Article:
West Laurel Hill cemetery is also a 187 acre arboretum. They are using their application to photograph, map and record the needed maintenance on their trees. As their arborist walks around the cemetery he takes notes directly through the touchscreen and selects condition levels and needed maintenance tasks off of dropdown menus. The app also saves the longitude and latitude of the tree location, and can be used to photograph the tree. The result is a multi-year tree maintenance plan automatically generated and accessible from the office. When the recording is complete, visitors will also be able to use the app to tour the variety of trees that West Laurel Hill has to offer.
Website Integration: Bringing it Home
For most of the 95,000 people interred at West Laurel Hill, the digital memorial simply shows the names and dates recorded on the headstone. To capture and tell the rich history of those interred at the Cemetery, they are inviting the public (not just the lot holders) to visit their website, www.forever-care.com, where visitors can search all of the burial records and submit memories, stories and photos.
When visitors submit information to share on the digital memorials, cemetery staff screens the content before it is published. They also have the opportunity to contact the submitter to verify the information or determine their relationship to the deceased. This community history project has already generated hundreds of submissions and reconnected the cemetery with lot holders and next of kin. The cemeteries are experiencing this to be a very effective outreach to the community.
Mapping: How it all Works
Mapping a cemetery to use the mobile app can be done in several different ways — either by the cemetery staff or through contracted help. The app is integrated with the HMIS web-mapping and the MBS IMAP software so that cemeteries using these mapping systems can easily begin using this new technology. For other cemeteries, there are several additional options.
webCemeteries.com helped West Laurel Hill map their 187 acres by sending a team of people to take pictures of each marker throughout the cemetery. When each picture was taken, the mobile device captured the longitude and latitude of the grave. The pictures and coordinates were then linked into the database of burials — mapping the cemetery right down to the grave level. For unmarked graves, the paper maps were used to approximate the grave location on a satellite image.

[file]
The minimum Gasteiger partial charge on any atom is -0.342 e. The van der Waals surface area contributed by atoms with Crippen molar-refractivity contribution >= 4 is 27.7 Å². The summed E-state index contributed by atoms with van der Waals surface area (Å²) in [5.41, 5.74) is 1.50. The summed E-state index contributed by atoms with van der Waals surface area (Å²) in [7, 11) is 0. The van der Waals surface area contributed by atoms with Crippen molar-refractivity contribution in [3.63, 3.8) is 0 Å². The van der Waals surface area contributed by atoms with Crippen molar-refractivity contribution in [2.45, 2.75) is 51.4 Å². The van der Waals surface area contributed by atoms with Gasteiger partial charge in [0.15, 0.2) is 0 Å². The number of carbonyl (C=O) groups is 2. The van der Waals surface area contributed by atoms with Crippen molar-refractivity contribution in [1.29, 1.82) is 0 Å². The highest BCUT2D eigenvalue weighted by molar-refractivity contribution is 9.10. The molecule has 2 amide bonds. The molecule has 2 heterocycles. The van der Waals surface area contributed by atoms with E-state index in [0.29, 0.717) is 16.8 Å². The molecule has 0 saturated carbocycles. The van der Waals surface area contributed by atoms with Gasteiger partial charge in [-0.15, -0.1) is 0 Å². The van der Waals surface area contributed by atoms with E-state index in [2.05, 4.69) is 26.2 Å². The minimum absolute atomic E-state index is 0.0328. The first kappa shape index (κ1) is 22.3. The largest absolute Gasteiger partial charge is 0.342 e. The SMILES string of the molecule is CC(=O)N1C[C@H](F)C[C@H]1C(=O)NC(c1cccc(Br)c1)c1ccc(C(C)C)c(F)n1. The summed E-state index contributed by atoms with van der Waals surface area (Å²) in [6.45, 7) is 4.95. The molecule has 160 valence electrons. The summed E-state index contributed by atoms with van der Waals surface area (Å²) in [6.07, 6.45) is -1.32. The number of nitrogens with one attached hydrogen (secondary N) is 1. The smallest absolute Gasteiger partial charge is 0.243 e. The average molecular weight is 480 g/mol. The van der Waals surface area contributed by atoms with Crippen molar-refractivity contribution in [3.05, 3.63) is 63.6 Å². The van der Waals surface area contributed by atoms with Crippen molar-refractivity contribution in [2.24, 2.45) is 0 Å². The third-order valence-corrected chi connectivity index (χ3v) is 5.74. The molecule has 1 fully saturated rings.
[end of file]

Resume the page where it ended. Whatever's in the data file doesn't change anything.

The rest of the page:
The team that mapped West Laurel Hill also noted during the picture taking process which markers needed maintenance and inscriptions. The resulting report is speeding their annual maintenance review, and has provided a list of lot holders than can be called for inscription sales.
webCemeteries.com mapped Gethsemane Cemetery by using their paper maps to approximate the lot locations on Google maps. Gethsemane staff can now fine tune these coordinates using the app as they walk the grounds.
"We anticipate walking the grounds, taking pictures of each of our headstones to serve as a reference. We currently take pictures of each interment prior to opening the grave and have found this to be a valuable source when a question may arise. Having this data stored within our database as well as updating the GPS positioning at the same time makes sense to us," says Timothy Kolasa, Superintendent of Gethsemane.
Mobile devices have changed our culture, and they are now changing our industry. Families can be empowered to interact with cemeteries on a level never before imagined, and cemeteries can find new cultural relevance in modern technology. As Hoskins said, "Even as we are just beginning to scratch the surface of what we can do with this new application, there is a lot of excitement about the groundbreaking opportunities to leap ahead several generations in technology."